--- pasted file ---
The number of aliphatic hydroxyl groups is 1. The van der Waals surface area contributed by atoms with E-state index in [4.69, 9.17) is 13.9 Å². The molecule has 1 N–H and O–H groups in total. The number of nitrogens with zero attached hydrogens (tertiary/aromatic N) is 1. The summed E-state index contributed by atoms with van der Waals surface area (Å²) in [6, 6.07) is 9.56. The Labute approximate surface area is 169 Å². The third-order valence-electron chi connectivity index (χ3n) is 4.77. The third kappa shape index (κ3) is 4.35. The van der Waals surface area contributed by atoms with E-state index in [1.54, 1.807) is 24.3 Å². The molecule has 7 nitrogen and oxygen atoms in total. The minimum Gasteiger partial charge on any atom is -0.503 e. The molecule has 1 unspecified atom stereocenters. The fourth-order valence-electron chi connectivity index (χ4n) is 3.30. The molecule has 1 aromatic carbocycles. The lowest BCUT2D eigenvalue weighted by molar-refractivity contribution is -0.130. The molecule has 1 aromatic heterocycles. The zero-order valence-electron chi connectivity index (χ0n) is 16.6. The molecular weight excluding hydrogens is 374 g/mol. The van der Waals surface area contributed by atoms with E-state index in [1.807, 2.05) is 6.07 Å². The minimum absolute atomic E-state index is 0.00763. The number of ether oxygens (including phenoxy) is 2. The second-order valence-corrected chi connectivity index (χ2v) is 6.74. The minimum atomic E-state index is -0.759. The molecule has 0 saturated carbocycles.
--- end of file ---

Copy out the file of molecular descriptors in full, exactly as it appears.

The number of aliphatic hydroxyl groups is 1. The van der Waals surface area contributed by atoms with E-state index in [4.69, 9.17) is 13.9 Å². The molecule has 1 N–H and O–H groups in total. The number of nitrogens with zero attached hydrogens (tertiary/aromatic N) is 1. The summed E-state index contributed by atoms with van der Waals surface area (Å²) in [6, 6.07) is 9.56. The Labute approximate surface area is 169 Å². The third-order valence-electron chi connectivity index (χ3n) is 4.77. The third kappa shape index (κ3) is 4.35. The van der Waals surface area contributed by atoms with E-state index in [1.54, 1.807) is 24.3 Å². The molecule has 7 nitrogen and oxygen atoms in total. The minimum Gasteiger partial charge on any atom is -0.503 e. The molecule has 1 unspecified atom stereocenters. The fourth-order valence-electron chi connectivity index (χ4n) is 3.30. The molecule has 1 aromatic carbocycles. The lowest BCUT2D eigenvalue weighted by molar-refractivity contribution is -0.130. The molecule has 1 aromatic heterocycles. The zero-order valence-electron chi connectivity index (χ0n) is 16.6. The molecular weight excluding hydrogens is 374 g/mol. The van der Waals surface area contributed by atoms with E-state index in [1.807, 2.05) is 6.07 Å². The minimum absolute atomic E-state index is 0.00763. The number of ether oxygens (including phenoxy) is 2. The second-order valence-corrected chi connectivity index (χ2v) is 6.74. The minimum atomic E-state index is -0.759. The molecule has 0 saturated carbocycles.